Prop 8 donors try to protect themselves from attacks
After giving $10,000 to California's Proposition 8 campaign last year, Charles LiMandri began receiving some unexpected correspondence.
"I got about two dozen e-mails and hate phone calls," said Mr. LiMandri, who lives in San Diego. "They were calling me Nazi, homophobe, bigot. I tried to engage people once or twice - I said that Proposition 8 had nothing to do with being bigoted, it was about preserving marriage - but people don't want to engage on the issue."
As a lawyer, however, Mr. LiMandri knew what to do with the e-mails.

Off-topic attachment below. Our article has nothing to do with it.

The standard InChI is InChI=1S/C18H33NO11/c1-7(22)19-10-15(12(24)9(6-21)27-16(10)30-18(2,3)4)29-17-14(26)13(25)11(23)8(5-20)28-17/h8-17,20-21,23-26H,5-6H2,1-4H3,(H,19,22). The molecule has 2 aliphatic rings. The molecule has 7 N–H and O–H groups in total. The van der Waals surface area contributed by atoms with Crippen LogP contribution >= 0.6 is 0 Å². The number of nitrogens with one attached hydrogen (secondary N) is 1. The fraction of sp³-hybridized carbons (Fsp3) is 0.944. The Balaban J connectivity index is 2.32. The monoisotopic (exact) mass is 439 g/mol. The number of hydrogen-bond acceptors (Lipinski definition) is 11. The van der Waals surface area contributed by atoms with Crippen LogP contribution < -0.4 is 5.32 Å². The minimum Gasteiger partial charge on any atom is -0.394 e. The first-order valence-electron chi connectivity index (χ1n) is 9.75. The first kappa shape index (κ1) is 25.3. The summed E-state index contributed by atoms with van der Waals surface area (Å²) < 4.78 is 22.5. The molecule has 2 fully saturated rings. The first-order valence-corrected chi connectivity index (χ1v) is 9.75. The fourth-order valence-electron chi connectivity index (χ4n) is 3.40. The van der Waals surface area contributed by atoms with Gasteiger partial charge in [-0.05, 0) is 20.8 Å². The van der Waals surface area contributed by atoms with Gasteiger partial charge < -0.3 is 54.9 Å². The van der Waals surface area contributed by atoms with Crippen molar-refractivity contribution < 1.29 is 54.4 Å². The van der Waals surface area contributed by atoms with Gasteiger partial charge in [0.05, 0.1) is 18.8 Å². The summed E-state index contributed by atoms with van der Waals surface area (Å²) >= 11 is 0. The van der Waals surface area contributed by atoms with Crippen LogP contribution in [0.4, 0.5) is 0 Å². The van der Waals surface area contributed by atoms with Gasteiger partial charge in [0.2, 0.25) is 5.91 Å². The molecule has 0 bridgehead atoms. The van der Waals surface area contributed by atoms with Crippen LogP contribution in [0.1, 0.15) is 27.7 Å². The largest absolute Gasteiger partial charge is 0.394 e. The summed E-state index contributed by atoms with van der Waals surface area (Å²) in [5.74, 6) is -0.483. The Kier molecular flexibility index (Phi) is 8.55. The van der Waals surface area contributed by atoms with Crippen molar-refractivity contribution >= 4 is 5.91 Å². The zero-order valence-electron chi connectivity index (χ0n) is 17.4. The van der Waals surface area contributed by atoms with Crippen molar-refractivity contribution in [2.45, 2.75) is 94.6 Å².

"I collected them and turned them in to the lawsuit," he said.
Those e-mails are now among hundreds of exhibits in a landmark case challenging California's campaign-finance reporting rules, which require the release of the names, addresses and employers of those who contribute $100 or more to ballot-measure committees.
The lawsuit argues that those who contribute to traditional-marriage initiatives should be exempt from having their names disclosed, citing the widespread harassment and intimidation of donors to the Proposition 8 campaign. . . . .